Feeds

The internet, as imagined in 1965

Bloggers, mind control and the death of newspapers

Boost IT visibility and business value

A fascinating insight into how the world might look in the future, from the 1960s, comes courtesy of veteran science editor Nigel Calder.

As editor of the New Scientist in 1964 Calder commissioned a hundred scientists to imagine the world 20 years hence. What 'major technological revolutions' might we see? Number one was "the revolution in information", inspired by the British computing pioneer Maurice Wilkes, who turns 97 next month.

WorldBox

For the BBC three years later, the two mocked up what they called the World Box a networked computer, nicely illustrated here. It's uncanny now to look at the resulting consequences from digital networks the boffins predicted. These included ubiquitous communications and information services, government surveillance, "world wide instantaneous reporting", and "No more newspapers as we know them?".

"The work of commercial and professional organisations will be transformed," he predicted in 1969. There may be no very clear distinction between authors, scholars, publishers, librarians, television producers or anyone else who can be called an information mediator – but it will be their task to save mankind from drowning in its own information."

Calder invites us to have a giggle, but really it's not a bad list at all, and compared with the (cough) 'futurists' who have come and gone since, Calder and the participants did a good job. Alvin Toffler was repackaging these ideas, particularly mass amateurisation, many years later. As are thousands of Web 2.0 consultants today.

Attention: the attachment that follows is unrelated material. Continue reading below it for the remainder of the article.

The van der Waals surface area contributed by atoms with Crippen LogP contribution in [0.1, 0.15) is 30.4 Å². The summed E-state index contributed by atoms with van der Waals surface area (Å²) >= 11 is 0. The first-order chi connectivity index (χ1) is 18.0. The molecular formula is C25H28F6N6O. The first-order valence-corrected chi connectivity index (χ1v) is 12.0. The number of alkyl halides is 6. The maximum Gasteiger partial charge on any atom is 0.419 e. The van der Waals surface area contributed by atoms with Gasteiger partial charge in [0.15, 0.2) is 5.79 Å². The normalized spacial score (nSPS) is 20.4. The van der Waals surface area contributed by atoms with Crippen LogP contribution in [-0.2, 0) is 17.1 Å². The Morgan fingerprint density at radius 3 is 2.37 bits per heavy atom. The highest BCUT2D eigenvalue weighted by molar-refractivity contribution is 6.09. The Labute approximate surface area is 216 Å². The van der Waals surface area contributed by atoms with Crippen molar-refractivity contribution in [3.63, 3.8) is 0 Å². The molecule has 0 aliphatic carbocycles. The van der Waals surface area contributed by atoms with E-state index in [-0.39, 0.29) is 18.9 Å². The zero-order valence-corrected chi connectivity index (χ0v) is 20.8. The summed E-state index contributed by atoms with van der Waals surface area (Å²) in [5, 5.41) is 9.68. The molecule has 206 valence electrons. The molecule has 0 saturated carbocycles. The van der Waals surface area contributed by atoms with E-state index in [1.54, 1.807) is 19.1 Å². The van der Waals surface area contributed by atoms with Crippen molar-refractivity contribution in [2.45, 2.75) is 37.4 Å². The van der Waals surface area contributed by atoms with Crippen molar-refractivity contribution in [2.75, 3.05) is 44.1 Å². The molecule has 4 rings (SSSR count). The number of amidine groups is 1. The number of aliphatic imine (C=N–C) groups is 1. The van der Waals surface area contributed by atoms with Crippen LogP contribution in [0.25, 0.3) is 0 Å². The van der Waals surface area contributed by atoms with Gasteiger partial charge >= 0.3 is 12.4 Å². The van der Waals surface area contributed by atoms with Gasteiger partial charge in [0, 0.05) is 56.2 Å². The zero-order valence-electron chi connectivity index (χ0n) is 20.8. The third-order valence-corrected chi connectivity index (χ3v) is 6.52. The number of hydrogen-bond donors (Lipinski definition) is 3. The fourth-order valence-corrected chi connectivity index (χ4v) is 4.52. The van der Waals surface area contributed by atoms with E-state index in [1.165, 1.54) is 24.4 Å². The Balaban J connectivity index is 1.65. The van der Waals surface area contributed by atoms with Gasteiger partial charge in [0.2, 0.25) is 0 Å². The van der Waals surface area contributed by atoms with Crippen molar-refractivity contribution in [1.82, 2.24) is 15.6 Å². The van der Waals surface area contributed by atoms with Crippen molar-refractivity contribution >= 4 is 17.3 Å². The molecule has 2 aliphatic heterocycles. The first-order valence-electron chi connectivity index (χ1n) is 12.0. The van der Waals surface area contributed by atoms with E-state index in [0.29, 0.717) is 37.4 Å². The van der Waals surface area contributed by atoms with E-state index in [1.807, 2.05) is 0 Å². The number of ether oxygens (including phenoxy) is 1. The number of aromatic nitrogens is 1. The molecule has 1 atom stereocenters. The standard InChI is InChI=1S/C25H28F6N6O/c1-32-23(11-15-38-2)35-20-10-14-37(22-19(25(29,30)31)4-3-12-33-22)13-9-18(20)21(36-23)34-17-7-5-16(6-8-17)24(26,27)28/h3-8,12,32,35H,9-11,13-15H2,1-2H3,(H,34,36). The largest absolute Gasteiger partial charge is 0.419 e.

One aspect of the Intertubes that predictions from the 60s didn't cover was the way in which the information networks would be used for exchanging media. Given the expense of core memory then, it was probably unimaginable. It needed the mass production of lots of cheap transistors before that became a possibility.

Also on the scientists' list from the era was the possibility of climate control, globalisation (what's called 'footloose industries'), and longer life. These reflect an optimism and confidence in human technological progress quite absent today.

Then again, a couple of other items show some of the paranoia of the late 60s too. There's concern about "mind control" and "Loss of individuality by surgical implantation?".

The blog is only a week old, but already looks like a splendid editor's scrapbook, a place to while away some time. Have a look here. ®

Seven Steps to Software Security

More from The Register

next story
Yorkshire cops fail to grasp principle behind BT Fon Wi-Fi network
'Prevent people that are passing by to hook up to your network', pleads plod
Major problems beset UK ISP filth filters: But it's OK, nobody uses them
It's almost as though pr0n was actually rather popular
Apple orders huge MOUNTAIN of 80 MILLION 'Air' iPhone 6s
Bigger, harder trouser bulges foretold for fanbois
Google Nest, ARM, Samsung pull out Thread to strangle ZigBee
But there's a flaw in Google's IP-based IoT system
US freemium mobile network eyes up Europe
FreedomPop touts 'free' calls, texts and data
'Two-speed internet' storm turns FCC.gov into zero-speed website
Deadline for comments on net neutrality shake-up extended to Friday
Oh girl, you jus' didn't: Level 3 slaps Verizon in Netflix throttle blowup
Just hook us up to more 10Gbps ports, backbone biz yells in tit-for-tat spat
Want to beat Verizon's slow Netflix? Get a VPN
Exec finds stream speed climbs when smuggled out
prev story

Whitepapers

Seven Steps to Software Security
Seven practical steps you can begin to take today to secure your applications and prevent the damages a successful cyber-attack can cause.
Consolidation: The Foundation for IT Business Transformation
In this whitepaper learn how effective consolidation of IT and business resources can enable multiple, meaningful business benefits.
Designing a Defense for Mobile Applications
Learn about the various considerations for defending mobile applications - from the application architecture itself to the myriad testing technologies.
Build a business case: developing custom apps
Learn how to maximize the value of custom applications by accelerating and simplifying their development.
Consolidation: the foundation for IT and business transformation
In this whitepaper learn how effective consolidation of IT and business resources can enable multiple, meaningful business benefits.